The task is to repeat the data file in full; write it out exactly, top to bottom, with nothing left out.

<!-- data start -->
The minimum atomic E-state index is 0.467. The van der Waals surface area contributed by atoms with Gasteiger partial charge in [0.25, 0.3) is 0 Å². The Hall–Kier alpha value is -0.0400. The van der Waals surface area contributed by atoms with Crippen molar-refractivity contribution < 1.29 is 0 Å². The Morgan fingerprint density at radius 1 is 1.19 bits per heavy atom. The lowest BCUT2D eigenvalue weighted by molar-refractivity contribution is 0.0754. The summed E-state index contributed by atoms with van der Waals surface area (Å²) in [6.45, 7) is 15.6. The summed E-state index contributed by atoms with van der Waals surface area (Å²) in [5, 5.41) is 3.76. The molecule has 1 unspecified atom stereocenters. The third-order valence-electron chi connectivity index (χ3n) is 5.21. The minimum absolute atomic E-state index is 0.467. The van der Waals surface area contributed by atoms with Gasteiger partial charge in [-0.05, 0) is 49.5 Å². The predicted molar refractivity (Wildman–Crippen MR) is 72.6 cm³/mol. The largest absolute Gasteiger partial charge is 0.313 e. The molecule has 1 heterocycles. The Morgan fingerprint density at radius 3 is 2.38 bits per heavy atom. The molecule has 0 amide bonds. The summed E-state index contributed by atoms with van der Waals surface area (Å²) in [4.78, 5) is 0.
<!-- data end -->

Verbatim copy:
The minimum atomic E-state index is 0.467. The van der Waals surface area contributed by atoms with Gasteiger partial charge in [0.25, 0.3) is 0 Å². The Hall–Kier alpha value is -0.0400. The van der Waals surface area contributed by atoms with Crippen molar-refractivity contribution < 1.29 is 0 Å². The Morgan fingerprint density at radius 1 is 1.19 bits per heavy atom. The lowest BCUT2D eigenvalue weighted by molar-refractivity contribution is 0.0754. The summed E-state index contributed by atoms with van der Waals surface area (Å²) in [6.45, 7) is 15.6. The summed E-state index contributed by atoms with van der Waals surface area (Å²) in [5, 5.41) is 3.76. The molecule has 1 unspecified atom stereocenters. The third-order valence-electron chi connectivity index (χ3n) is 5.21. The minimum absolute atomic E-state index is 0.467. The van der Waals surface area contributed by atoms with Gasteiger partial charge in [-0.05, 0) is 49.5 Å². The predicted molar refractivity (Wildman–Crippen MR) is 72.6 cm³/mol. The largest absolute Gasteiger partial charge is 0.313 e. The molecule has 1 heterocycles. The Morgan fingerprint density at radius 3 is 2.38 bits per heavy atom. The molecule has 0 amide bonds. The summed E-state index contributed by atoms with van der Waals surface area (Å²) in [4.78, 5) is 0.